Madison Bumgarner asked a cop if he could mount a horse and ride up Market Street, where confetti canons were set to blast black, orange, white strips of paper, and all the while rain showers poured down. Alas, caution did not allow Bumgarner to ride up Market on a living animal. They let him saddle up for a photo op, but then he dismounted and joined his wife on a flatbed truck.
It was our third parade celebrating the ultimate triumph over the past five baseball seasons. There hasn’t been so much ownage over the world of baseball in a long time. The franchises that have accomplished it are the Yankees (multiple times), the A’s of the early ’70s, the St. Louis Cardinals in the early ’40s, the Red Sox from a hundred years ago, and the Philadelphia A’s from just a bit over a hundred years ago. The Giants, the Yanks, the A’s, the Cardinals, and the Red Sox. That’s a short list of greatness.
Let’s talk about the guy with the pumpkin head: manager Bruce Bochy. In 1982 when the Mets called him up from the minors, the team didn’t have a batting helmet that his huge head could squeeze into. In the world of science there isn’t much correlation between head size and intelligence. But in the world of baseball, with manager Bruce Bochy, we have evidence to the contrary.
In the month-long 2014 championship dance through Pittsburgh, Washington, St. Louis, and Kansas City, Bruce Bochy didn’t make any managerial mistakes (other than a fetish for bringing in Hunter Strickland to try to throw fastballs past some of the game’s best fastball hitters; result: Strickland set a postseason record by surrendering six home runs).
I’m not gonna point out that with 88 wins, the Giants had the worst record of any of the 10 teams to make it to the playoffs. I’m not gonna point out that from June 9 until the end of the season the Giants lost more games than they won. I’m not gonna point out that 2012 hero Marco Scutaro got one hit all season long, and one of his practice throws knocked Brandon Belt onto the concussion list. I’m not gonna point out that Juan Perez, the Giants’ left fielder for a large chunk of playoff time, batted .170 in the regular season.
Once the Giants went up to bat in the Wild Card game against Pittsburgh, all of those tidbits evaporated like a morning fog. Brandon Crawford swatted a grand slam; Godzilla Bumgarner threw a complete-game shutout. The Giants were on their wild, too-tense-to-watch-at-times thrill ride to World Series nirvana.
Is Bruce Bochy a Hall of Famer? The short answer is yes. Nine other managers have won three World Series, and they’re all enshrined with their own heavy brass plaque at the Baseball Hall of Fame in Cooperstown. One fact delaying the lost-wax casting of Bochy’s head is this: 1618-1604; that’s his managerial won-lost record. In just 20 years of managing, he’s only 14 games above the definition of mediocre.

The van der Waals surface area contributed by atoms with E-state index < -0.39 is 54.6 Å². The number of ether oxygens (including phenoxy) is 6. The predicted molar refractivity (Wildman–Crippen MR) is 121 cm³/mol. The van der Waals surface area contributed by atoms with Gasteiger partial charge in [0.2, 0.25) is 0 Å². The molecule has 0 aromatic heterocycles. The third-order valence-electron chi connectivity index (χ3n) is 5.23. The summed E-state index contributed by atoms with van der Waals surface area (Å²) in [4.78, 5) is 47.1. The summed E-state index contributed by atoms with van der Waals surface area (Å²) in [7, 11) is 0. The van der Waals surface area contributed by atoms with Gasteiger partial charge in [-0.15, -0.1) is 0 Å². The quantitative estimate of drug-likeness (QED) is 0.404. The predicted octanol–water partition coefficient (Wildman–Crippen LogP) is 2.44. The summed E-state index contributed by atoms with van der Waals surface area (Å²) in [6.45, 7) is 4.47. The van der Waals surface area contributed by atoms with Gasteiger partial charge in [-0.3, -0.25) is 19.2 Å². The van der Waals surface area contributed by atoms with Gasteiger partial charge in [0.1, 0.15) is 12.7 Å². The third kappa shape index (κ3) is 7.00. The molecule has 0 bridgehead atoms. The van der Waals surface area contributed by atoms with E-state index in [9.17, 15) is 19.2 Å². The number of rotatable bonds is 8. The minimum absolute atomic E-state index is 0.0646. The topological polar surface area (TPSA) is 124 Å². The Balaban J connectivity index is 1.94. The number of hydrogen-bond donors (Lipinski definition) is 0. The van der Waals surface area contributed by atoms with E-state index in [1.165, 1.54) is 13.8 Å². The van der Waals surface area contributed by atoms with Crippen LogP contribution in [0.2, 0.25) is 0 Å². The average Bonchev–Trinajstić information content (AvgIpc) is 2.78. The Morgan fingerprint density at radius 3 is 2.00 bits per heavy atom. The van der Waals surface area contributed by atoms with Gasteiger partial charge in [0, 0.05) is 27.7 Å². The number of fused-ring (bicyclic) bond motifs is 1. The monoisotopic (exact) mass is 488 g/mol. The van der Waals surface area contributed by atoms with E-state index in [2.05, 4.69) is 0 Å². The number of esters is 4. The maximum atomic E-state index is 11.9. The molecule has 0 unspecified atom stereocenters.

Let us rejoice in our catcher, Buster Posey, 27 years old, owner of three World Championships. Buster, who played while wracked in pain through most of the season. Buster, who amped it up in the last two months to help get the Giants into the playoffs. Buster, who caught every inning of the playoffs while his bat failed to swat anything more significant than singles. The most brutal position on the field seems to be wearing down his back, hips, and legs, and let’s hope the damage heals by next spring.
Let us rejoice in Hunter Pence. In Game 4 versus Washington, in the sixth inning, with the Giants holding onto a 2–1 lead, Jayson Werth cracked a ball deep to right. Pence raced across a hundred feet of green, and leaping — ball smacking mitt the same instant as his mitt hit the wall’s padding — he smashed back-first into the chain-link fence (where fans can watch a bit of the game for free), and he held onto the ball.
It was, perhaps, the most amazing and significant outfield play for the Giants since Willie Mays’s incredible over-the-shoulder catch in Game 1 of the 1954 World Series.
With Pence, Pablo Sandoval co-led the postseason offense. Panda has historic playoff and World Series numbers, including the third-best World Series average (minimum 40 at-bats), .426. But Game 7 of the World Series might have been Panda’s last game for our Giants. He’s a free agent. In these situations, sometimes it’s not what the player truly wants (to stay with the Giants), but the influence of those around him (relatives, agents, hangers-on). When a player comes to the conclusion that “most respect” equals “most dollars,” the player is usually gone to the largest market team.
And let us rejoice in Old Hoss/Godzilla, Mr. Madison Bumgarner. Philosophy had Aristotle, classical music had Beethoven, post-Impressionist painting had Vincent Van Gogh. The Giants would not be 2014 World Champions without Madison Bumgarner. He barely let up a run in the entire playoffs, setting the record for most innings pitched. When he came in to relieve in the fifth inning of Game 7 of the series, he completely changed the tone of the game (until, with two out in the ninth inning, Blanco’s and Perez’s miscues on the same play almost ruined our world).
When the final popup landed in Pablo’s glove, Buster rested his head on Bumgarner’s chest. Buster was spent. Here’s hoping we all live to see the fourth World Series parade, with Madison Bumgarner leading it, riding a huge studly horse up Market Street.